If you were reviewing a law students’ memo, how likely would you be too spot errors in there writing?
There were three errors in the previous sentence, by the way. We hope you caught them all. But a recent study suggests that lawyers may be more likely to spot errors in writing — and to judge the quality of writing more harshly — if they believe the author is African-American rather than Caucasian.
Nextions, a Chicago-based consultancy, asked 60 attorneys to edit and rate a memo written by “Thomas Meyer,” supposedly a third-year law student at New York University. Half of the attorneys were told that the fictional Meyer was African-American; half were told he was Caucasian. Otherwise the memos were identical.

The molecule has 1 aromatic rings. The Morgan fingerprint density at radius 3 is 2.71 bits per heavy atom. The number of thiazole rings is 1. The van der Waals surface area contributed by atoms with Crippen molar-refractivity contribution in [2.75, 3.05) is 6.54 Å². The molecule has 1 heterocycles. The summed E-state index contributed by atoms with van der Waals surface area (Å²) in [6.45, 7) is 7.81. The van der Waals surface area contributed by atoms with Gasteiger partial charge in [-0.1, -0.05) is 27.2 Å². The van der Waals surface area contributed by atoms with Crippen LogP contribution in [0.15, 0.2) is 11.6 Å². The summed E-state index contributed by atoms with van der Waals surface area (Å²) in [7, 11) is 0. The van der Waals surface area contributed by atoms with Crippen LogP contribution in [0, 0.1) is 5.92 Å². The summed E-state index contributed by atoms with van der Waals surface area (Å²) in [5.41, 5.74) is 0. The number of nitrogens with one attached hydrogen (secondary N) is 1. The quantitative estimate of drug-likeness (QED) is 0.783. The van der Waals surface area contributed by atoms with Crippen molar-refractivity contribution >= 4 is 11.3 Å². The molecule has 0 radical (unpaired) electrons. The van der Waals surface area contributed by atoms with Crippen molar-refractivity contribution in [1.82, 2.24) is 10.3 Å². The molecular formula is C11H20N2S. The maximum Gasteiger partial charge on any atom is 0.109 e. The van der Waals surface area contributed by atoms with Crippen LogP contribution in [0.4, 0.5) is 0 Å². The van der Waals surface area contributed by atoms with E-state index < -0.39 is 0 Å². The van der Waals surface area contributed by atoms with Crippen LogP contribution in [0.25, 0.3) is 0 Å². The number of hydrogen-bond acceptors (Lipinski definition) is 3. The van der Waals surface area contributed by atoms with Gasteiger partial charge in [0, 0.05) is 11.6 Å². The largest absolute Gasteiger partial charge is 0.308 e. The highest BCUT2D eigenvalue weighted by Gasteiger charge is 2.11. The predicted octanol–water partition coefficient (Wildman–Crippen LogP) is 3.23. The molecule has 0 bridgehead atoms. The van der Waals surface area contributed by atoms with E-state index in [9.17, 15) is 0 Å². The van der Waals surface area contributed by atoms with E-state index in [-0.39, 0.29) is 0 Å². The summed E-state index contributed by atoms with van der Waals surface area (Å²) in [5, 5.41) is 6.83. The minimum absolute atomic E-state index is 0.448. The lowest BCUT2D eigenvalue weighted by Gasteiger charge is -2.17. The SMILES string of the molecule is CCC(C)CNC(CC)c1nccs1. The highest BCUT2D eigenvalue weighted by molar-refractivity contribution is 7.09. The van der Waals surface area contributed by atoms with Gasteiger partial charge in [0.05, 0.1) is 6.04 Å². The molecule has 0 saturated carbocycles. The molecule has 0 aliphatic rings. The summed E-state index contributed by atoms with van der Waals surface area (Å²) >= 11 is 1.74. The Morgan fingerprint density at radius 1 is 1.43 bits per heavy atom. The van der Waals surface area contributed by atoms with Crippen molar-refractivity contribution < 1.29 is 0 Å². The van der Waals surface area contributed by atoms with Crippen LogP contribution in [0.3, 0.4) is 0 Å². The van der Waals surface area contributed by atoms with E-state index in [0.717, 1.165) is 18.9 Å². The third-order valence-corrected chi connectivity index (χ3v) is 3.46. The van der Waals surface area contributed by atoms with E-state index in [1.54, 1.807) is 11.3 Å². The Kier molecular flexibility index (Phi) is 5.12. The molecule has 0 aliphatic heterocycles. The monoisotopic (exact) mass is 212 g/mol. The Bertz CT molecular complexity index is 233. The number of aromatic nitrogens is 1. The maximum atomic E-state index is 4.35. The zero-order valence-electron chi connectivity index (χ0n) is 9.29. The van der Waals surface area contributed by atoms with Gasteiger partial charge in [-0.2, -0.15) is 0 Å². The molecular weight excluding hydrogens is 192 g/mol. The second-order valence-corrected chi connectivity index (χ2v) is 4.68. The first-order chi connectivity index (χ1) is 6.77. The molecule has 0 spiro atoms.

The results were disheartening. The Caucasian Meyer received a 4.1 rating out of 5; the African-American Meyer received just a 3.2 out of 5. The African-American Meyer also received more negative comments, and the lawyers were more likely to spot the errors intentionally placed in the memo—especially the spelling and grammatical errors.
“When expecting to find more errors, we find more errors,” the study’s authors wrote.
The sample size of the study—only 53 of the 60 attorneys returned feedback—is admittedly small, but the results are consistent with findings from other studies. They suggest that the legal profession, like many others, still has a long way to go in stamping out the unconscious biases that create hurdles where none should exist.